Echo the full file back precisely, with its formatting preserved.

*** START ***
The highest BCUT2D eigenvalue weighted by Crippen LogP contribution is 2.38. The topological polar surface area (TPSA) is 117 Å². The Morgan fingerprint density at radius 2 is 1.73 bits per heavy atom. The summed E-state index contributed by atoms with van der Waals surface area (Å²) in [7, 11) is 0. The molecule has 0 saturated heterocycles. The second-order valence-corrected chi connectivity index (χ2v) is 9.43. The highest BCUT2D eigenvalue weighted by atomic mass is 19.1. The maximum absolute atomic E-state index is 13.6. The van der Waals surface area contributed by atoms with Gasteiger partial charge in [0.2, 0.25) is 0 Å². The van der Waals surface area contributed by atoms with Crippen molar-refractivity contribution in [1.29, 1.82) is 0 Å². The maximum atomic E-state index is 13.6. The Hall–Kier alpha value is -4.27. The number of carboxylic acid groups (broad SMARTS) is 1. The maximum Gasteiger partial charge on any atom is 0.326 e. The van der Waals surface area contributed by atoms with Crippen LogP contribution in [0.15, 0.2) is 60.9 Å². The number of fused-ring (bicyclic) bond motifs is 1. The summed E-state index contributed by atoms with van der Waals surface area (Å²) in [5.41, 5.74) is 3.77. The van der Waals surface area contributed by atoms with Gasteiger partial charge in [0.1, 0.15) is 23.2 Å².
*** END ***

The highest BCUT2D eigenvalue weighted by Crippen LogP contribution is 2.38. The topological polar surface area (TPSA) is 117 Å². The Morgan fingerprint density at radius 2 is 1.73 bits per heavy atom. The summed E-state index contributed by atoms with van der Waals surface area (Å²) in [7, 11) is 0. The molecule has 0 saturated heterocycles. The second-order valence-corrected chi connectivity index (χ2v) is 9.43. The highest BCUT2D eigenvalue weighted by atomic mass is 19.1. The maximum absolute atomic E-state index is 13.6. The van der Waals surface area contributed by atoms with Gasteiger partial charge in [0.2, 0.25) is 0 Å². The van der Waals surface area contributed by atoms with Crippen molar-refractivity contribution in [1.29, 1.82) is 0 Å². The maximum atomic E-state index is 13.6. The Hall–Kier alpha value is -4.27. The number of carboxylic acid groups (broad SMARTS) is 1. The maximum Gasteiger partial charge on any atom is 0.326 e. The van der Waals surface area contributed by atoms with Crippen LogP contribution in [0.15, 0.2) is 60.9 Å². The number of fused-ring (bicyclic) bond motifs is 1. The summed E-state index contributed by atoms with van der Waals surface area (Å²) in [5.41, 5.74) is 3.77. The van der Waals surface area contributed by atoms with Gasteiger partial charge in [0.1, 0.15) is 23.2 Å².